Raised Beds for Vegetable Production in Urban Agriculture

Elizabeth A. Miernicki, Sarah Taylor Lovell, Sam E. Wortman

Research output: Contribution to journalArticlepeer-review


Core Ideas: Infiltration rate, but also irrigation demand, was highest in compost raised beds. Compost in raised beds reduced the need for mineral fertilization across two seasons. Weed abundance in raised beds increased when top soil was mixed with compost. Crop yield was usually highest in raised beds, regardless of media composition. Raised beds are commonly used in urban agriculture, but crop production benefits have not been well studied. The objective of this 2-yr field experiment in Illinois was to determine the effects of urban production system (direct soil, raised bed with compost, or raised bed with mixed compost and soil) and fertilizer source on growing media properties, weed abundance, and vegetable crop yield. Due to the presence of compost, raised bed media had higher pH, organic matter, and nutrient concentrations. Water infiltration rate was 20× higher in raised beds with compost only compared to soil. Mixing soil with compost in raised beds reduced nutrient concentrations and water infiltration rate compared to compost-only beds. Compost-only raised beds required more irrigation than direct soil due to lower bulk density and greater porosity, but mixing soil with compost in raised beds reduced irrigation demand by 32% in year two. Compared to direct soil, compost-only raised beds reduced grass and broadleaf weed abundance by as much as 97 and 93%, respectively. Radish (Raphanus sativus L.), kale (Brassica oleracea L.), and cilantro (Coriandrum sativum L.) yields were highest in raised beds, regardless of growing media composition, whereas garlic (Allium sativum L.) and pepper (Capsicum annuum L.) yields were less influenced by production system. We recommend raised beds with a mix of compost and soil for vegetable production in urban agriculture.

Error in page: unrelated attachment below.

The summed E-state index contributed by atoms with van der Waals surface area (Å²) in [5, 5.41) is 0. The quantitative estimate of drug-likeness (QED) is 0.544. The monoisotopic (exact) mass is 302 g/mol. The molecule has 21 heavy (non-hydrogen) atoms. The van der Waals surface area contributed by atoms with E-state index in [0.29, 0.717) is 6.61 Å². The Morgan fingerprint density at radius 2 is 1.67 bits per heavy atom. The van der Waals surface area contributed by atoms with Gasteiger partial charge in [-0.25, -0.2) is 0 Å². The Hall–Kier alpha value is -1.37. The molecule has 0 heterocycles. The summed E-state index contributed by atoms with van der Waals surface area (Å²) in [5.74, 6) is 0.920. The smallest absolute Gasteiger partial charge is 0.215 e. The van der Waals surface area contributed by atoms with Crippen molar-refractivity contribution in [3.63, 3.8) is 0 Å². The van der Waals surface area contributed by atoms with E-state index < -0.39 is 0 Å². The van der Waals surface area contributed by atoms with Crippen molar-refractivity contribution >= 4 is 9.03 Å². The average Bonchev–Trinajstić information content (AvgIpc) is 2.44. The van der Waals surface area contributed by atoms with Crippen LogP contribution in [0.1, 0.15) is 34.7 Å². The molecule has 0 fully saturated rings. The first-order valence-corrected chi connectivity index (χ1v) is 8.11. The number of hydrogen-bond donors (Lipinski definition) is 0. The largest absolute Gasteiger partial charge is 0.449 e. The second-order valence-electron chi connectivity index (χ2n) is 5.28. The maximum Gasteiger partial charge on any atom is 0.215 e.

Original languageEnglish (US)
Pages (from-to)1-10
Number of pages10
JournalUrban Agriculture and Regional Food Systems
Issue number1
StatePublished - Dec 2018

ASJC Scopus subject areas

  • Agronomy and Crop Science
  • Plant Science
  • Horticulture


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